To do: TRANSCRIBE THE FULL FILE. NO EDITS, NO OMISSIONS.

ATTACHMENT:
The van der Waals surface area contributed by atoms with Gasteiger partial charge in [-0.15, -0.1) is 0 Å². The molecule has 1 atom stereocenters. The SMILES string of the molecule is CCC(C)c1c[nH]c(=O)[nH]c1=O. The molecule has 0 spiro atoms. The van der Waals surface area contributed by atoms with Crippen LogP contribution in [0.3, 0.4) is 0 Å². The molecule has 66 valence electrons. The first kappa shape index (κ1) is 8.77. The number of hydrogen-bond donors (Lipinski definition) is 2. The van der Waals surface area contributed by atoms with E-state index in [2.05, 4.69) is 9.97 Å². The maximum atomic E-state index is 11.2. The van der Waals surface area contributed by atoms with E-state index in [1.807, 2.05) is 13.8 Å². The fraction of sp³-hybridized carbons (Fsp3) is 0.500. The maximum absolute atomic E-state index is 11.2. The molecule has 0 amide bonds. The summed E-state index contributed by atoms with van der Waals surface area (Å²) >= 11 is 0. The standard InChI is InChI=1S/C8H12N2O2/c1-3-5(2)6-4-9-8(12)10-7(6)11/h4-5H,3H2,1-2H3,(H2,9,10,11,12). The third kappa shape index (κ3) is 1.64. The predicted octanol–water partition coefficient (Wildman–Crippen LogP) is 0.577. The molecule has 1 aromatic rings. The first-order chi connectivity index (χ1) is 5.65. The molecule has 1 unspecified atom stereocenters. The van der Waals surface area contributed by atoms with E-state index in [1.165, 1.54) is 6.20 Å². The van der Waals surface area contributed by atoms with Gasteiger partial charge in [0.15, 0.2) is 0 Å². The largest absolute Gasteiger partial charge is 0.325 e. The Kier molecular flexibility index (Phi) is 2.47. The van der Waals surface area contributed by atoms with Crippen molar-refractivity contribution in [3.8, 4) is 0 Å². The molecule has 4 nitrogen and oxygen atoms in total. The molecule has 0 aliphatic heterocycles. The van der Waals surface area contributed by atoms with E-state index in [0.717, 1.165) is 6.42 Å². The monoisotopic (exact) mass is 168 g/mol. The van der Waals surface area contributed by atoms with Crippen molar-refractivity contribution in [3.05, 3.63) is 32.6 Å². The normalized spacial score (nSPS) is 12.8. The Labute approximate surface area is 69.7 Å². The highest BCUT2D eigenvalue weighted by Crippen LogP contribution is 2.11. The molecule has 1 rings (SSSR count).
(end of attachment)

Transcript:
The van der Waals surface area contributed by atoms with Gasteiger partial charge in [-0.15, -0.1) is 0 Å². The molecule has 1 atom stereocenters. The SMILES string of the molecule is CCC(C)c1c[nH]c(=O)[nH]c1=O. The molecule has 0 spiro atoms. The van der Waals surface area contributed by atoms with Crippen LogP contribution in [0.3, 0.4) is 0 Å². The molecule has 66 valence electrons. The first kappa shape index (κ1) is 8.77. The number of hydrogen-bond donors (Lipinski definition) is 2. The van der Waals surface area contributed by atoms with E-state index in [2.05, 4.69) is 9.97 Å². The maximum atomic E-state index is 11.2. The van der Waals surface area contributed by atoms with E-state index in [1.807, 2.05) is 13.8 Å². The fraction of sp³-hybridized carbons (Fsp3) is 0.500. The maximum absolute atomic E-state index is 11.2. The molecule has 0 amide bonds. The summed E-state index contributed by atoms with van der Waals surface area (Å²) >= 11 is 0. The standard InChI is InChI=1S/C8H12N2O2/c1-3-5(2)6-4-9-8(12)10-7(6)11/h4-5H,3H2,1-2H3,(H2,9,10,11,12). The third kappa shape index (κ3) is 1.64. The predicted octanol–water partition coefficient (Wildman–Crippen LogP) is 0.577. The molecule has 1 aromatic rings. The first-order chi connectivity index (χ1) is 5.65. The molecule has 1 unspecified atom stereocenters. The van der Waals surface area contributed by atoms with E-state index in [1.165, 1.54) is 6.20 Å². The van der Waals surface area contributed by atoms with Gasteiger partial charge in [0.15, 0.2) is 0 Å². The largest absolute Gasteiger partial charge is 0.325 e. The Kier molecular flexibility index (Phi) is 2.47. The van der Waals surface area contributed by atoms with Crippen molar-refractivity contribution in [3.8, 4) is 0 Å². The molecule has 4 nitrogen and oxygen atoms in total. The molecule has 0 aliphatic heterocycles. The van der Waals surface area contributed by atoms with E-state index in [0.717, 1.165) is 6.42 Å². The monoisotopic (exact) mass is 168 g/mol. The van der Waals surface area contributed by atoms with Crippen molar-refractivity contribution in [3.05, 3.63) is 32.6 Å². The normalized spacial score (nSPS) is 12.8. The Labute approximate surface area is 69.7 Å². The highest BCUT2D eigenvalue weighted by Crippen LogP contribution is 2.11. The molecule has 1 rings (SSSR count).